Wednesday, February 13, 2008

I wish I were one of those people who marked up books as I read them, highlighting and making notes and copying out quotes and all. But I'm not. It's rare that I remember to have a pen nearby, and rare for me to want to interrupt the flow to stop and mark something. To say nothing of the fact that most of the books I read are from the library. When I read, the reading absorbs me, and when I note a great sentence, I just say something along the lines of "why couldn't I have thought to say it that way?" and then move on with the rest of the story or essay or teaching.

I read a lot of fiction. And sometimes there are some real gems in fiction. Some writers are amazing at characterization, and they create people that I would love to know in real life. I like a good story line, and exciting plot, lots of mystery & suspense, but if I fall in love with the characters, I will read every book that author has published.

So, as I was sitting in the laundromat reading, I read a line that I really wanted to remember. And it was a library book, so I couldn't mark it up, and I'm pretty sure I didn't have a pen with me anyway. But I did have my camera. Why hadn't I thought of this before?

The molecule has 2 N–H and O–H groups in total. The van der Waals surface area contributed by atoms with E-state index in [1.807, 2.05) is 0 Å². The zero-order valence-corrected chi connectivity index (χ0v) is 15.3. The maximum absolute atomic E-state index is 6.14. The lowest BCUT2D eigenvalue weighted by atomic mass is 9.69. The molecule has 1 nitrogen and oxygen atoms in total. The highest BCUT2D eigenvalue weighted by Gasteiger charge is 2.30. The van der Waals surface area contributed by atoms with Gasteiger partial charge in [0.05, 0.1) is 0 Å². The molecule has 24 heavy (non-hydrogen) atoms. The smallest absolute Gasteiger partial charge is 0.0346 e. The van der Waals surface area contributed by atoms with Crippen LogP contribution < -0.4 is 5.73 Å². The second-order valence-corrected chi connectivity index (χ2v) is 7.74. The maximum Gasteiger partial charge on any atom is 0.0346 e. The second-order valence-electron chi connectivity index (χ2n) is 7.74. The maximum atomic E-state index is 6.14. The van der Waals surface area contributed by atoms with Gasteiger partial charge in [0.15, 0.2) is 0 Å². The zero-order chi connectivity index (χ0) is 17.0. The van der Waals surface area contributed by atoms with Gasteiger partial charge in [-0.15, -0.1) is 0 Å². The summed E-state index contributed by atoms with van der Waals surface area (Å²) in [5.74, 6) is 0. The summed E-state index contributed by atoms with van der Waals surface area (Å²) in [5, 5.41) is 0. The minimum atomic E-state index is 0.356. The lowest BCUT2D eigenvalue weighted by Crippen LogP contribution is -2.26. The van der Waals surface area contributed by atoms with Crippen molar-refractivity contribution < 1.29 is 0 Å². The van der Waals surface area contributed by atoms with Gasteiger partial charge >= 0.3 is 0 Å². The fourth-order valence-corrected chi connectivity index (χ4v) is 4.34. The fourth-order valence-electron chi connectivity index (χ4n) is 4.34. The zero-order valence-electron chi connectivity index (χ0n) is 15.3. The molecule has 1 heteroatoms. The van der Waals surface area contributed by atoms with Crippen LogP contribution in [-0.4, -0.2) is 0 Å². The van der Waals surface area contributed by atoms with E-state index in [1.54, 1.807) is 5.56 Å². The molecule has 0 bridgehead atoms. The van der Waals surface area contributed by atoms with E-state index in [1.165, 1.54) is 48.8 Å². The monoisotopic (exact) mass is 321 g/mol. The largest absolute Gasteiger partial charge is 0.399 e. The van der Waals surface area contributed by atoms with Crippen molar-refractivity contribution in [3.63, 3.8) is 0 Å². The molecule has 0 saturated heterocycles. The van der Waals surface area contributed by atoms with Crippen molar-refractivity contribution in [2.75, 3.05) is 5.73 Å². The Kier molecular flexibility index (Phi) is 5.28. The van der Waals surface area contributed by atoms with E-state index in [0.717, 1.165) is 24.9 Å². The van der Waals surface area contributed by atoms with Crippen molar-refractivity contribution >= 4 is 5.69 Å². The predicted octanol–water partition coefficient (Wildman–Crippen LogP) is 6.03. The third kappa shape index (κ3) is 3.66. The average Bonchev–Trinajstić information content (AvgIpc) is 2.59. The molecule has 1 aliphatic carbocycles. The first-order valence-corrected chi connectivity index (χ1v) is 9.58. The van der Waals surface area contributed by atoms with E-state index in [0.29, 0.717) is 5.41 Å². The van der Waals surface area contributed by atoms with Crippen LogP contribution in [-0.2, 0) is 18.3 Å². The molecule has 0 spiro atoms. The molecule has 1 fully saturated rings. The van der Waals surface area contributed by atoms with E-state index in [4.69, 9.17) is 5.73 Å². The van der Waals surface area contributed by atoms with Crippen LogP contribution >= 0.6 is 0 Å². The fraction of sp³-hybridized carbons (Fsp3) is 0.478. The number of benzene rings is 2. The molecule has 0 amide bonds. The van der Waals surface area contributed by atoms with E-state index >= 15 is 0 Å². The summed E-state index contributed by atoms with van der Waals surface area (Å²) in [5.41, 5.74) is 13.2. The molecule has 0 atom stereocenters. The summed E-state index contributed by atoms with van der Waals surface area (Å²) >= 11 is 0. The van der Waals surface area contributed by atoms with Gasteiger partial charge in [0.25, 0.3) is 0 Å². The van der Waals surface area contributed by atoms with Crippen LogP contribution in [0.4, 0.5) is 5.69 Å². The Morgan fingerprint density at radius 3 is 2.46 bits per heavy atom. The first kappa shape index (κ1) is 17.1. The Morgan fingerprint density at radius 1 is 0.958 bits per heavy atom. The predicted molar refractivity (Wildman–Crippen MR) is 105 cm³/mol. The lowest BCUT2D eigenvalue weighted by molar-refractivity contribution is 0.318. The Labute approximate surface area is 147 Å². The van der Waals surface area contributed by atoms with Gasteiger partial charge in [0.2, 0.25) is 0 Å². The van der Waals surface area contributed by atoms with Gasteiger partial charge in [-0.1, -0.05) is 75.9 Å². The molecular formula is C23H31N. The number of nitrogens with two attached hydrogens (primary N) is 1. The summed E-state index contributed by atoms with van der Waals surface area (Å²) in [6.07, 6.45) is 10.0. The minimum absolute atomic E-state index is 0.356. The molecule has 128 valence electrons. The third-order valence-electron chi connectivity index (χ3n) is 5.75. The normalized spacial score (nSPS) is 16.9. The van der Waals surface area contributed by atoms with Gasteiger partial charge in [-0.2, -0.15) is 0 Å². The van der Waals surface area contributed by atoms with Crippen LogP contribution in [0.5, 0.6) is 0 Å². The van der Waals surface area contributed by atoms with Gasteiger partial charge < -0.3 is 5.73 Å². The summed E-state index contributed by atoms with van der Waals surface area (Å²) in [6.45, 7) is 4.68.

"It's only a thing. I was never a slave to possessions. It's not good to think there are things you can't do without. Feel that way about something and you end up doing things you'll regret to hold onto it."
(Quote is from a novel by Jo Bannister. Can't remember the title.)

This gem is from a character who in the book is an atheist with higher morals than some Christians I know. And it's a sound biblical principle. A man's life consisteth not in the abundance of the things which he possesseth. That's Luke 12:15. God speaking.